I admit, I had too much on my plate, but I really wanted this to be a classy recital, and it needed to be something special to stand out in the community: I wanted to show people how it's done.  But then I forgot one of the method books and had to play from memory. (Luckily, it was real simple.)  --and I forgot to give Katharine a count-off to start her piece.  --and my violin went sharp for Jaycie's piece.  As I watched my students forgetting their repeats and suffering from memory lapses, I wondered if perhaps I was rubbing off on them. 

On the other hand, maybe this is the way recitals always go.  I had some show-stopping performances when I was a kid, but I also remember plenty of stage-fright moments, where my fingers became possessed and ran off to some other dimension.  Those things are normal and they happen to everyone.  I remember that one time my brother couldn't remember the second ending of his piano piece and kept taking the first ending over and over, like a plane in a holding pattern.  Conceding in despair, he slammed his arms on the keys and ran off the stage crying.  That was a recital to remember...  Luckily, no one did that today.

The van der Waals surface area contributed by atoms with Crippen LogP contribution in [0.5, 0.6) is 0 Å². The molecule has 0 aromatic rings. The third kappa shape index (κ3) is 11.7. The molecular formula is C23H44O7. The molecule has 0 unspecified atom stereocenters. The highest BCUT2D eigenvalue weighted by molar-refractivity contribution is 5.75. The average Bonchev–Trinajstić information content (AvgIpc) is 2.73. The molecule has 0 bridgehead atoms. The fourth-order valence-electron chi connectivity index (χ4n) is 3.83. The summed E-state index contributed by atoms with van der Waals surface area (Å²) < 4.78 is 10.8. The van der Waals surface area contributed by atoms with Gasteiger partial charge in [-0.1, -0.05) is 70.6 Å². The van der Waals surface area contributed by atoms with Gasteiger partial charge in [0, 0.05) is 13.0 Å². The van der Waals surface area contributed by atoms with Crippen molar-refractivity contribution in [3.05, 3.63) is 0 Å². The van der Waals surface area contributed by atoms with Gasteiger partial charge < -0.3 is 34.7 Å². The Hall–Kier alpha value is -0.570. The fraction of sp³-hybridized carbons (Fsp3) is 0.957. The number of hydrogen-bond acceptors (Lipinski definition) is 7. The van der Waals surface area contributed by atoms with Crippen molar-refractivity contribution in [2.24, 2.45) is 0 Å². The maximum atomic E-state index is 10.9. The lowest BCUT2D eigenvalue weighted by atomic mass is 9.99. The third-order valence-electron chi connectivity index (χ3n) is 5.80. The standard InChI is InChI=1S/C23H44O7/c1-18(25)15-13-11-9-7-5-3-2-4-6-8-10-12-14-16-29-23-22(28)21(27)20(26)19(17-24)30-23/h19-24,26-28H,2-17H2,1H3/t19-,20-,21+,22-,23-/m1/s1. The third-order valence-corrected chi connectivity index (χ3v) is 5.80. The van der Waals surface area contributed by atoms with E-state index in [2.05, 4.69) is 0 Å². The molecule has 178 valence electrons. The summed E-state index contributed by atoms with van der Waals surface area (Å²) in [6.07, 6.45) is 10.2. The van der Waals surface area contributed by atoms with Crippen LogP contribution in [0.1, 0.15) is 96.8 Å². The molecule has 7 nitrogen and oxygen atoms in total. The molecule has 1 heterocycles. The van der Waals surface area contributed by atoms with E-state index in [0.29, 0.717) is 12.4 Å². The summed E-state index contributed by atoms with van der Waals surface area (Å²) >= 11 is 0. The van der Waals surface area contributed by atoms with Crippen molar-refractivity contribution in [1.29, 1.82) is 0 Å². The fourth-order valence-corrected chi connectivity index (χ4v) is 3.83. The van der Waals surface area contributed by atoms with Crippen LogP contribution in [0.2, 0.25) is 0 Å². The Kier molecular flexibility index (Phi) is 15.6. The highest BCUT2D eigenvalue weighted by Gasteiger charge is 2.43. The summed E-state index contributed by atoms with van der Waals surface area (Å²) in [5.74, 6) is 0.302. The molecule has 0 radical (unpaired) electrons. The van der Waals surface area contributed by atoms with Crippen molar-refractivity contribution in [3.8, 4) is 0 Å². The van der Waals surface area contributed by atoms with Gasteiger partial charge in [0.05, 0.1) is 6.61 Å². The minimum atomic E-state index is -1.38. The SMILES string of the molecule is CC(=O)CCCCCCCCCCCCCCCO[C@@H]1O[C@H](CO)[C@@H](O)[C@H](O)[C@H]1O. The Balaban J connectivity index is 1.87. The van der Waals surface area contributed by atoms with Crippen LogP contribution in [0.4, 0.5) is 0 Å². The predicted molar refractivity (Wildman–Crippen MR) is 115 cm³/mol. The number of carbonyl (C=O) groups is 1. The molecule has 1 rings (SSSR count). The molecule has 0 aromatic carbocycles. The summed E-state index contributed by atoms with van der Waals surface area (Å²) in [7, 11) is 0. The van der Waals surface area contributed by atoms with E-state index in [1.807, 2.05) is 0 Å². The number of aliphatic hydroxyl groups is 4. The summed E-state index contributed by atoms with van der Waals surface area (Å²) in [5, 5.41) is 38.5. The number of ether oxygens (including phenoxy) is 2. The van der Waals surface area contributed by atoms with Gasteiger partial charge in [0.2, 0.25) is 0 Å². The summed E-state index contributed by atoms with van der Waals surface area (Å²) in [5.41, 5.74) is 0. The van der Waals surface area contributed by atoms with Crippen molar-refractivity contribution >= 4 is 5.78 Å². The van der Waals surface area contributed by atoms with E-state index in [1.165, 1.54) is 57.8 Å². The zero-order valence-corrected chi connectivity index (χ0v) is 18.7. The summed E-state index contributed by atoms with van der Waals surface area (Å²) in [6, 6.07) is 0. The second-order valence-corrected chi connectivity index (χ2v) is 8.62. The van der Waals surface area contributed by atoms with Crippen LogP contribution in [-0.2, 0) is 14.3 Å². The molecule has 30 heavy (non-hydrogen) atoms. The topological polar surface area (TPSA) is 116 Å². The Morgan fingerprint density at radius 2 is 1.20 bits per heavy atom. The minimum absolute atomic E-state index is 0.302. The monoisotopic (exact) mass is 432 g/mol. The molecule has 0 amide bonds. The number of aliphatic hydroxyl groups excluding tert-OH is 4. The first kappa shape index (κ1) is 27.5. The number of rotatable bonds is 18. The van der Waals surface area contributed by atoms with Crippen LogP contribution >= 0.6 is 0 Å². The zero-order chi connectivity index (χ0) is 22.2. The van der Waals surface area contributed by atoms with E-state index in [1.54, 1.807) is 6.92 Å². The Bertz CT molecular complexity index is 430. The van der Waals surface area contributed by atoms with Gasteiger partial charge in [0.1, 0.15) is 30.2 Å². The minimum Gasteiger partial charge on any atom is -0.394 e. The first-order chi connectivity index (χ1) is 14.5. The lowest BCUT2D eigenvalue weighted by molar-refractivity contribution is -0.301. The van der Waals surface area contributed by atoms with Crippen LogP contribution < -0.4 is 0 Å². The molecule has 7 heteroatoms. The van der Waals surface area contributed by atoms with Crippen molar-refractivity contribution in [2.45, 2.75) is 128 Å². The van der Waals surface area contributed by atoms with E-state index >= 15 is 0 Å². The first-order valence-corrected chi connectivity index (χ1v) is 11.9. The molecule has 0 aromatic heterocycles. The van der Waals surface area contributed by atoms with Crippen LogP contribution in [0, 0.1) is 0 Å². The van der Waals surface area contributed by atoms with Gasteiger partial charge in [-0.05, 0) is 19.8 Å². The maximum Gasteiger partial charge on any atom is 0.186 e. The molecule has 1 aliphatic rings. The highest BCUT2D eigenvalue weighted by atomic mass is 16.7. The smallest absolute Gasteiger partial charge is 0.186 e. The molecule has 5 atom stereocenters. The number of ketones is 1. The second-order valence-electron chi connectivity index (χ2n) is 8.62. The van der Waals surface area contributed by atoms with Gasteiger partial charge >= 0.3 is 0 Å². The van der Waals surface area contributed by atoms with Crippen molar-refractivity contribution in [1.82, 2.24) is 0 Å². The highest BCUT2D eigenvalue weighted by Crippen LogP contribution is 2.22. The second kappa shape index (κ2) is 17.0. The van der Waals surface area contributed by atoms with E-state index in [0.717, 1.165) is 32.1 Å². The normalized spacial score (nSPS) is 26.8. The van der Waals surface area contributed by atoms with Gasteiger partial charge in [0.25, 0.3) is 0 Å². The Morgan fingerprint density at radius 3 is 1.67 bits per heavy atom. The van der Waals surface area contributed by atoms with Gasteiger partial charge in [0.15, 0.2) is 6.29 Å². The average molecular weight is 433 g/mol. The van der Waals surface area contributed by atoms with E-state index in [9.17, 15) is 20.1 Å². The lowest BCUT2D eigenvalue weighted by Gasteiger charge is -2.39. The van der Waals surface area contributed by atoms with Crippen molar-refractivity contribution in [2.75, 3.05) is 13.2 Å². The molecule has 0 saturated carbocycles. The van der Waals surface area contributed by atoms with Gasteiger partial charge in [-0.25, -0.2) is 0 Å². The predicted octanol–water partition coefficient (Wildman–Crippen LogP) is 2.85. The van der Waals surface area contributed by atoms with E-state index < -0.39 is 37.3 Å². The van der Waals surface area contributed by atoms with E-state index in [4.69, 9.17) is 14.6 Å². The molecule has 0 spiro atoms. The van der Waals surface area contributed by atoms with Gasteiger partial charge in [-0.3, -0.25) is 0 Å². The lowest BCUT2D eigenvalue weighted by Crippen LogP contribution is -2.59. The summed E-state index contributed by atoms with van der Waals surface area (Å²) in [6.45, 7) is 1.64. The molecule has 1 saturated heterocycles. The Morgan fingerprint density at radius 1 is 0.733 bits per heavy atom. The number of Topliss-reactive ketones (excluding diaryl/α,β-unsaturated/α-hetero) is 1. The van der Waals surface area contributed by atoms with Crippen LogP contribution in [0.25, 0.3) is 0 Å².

My old piano teacher always used to say before any performance or competition, "Hot fudge sundae no matter what!"  She always made my parents promise to treat us whether we did good or bad.  It was her way of saying, "Bravo, you performed, you made it!"  She was wise in understanding that we are far too hard on ourselves when it comes to musical performances.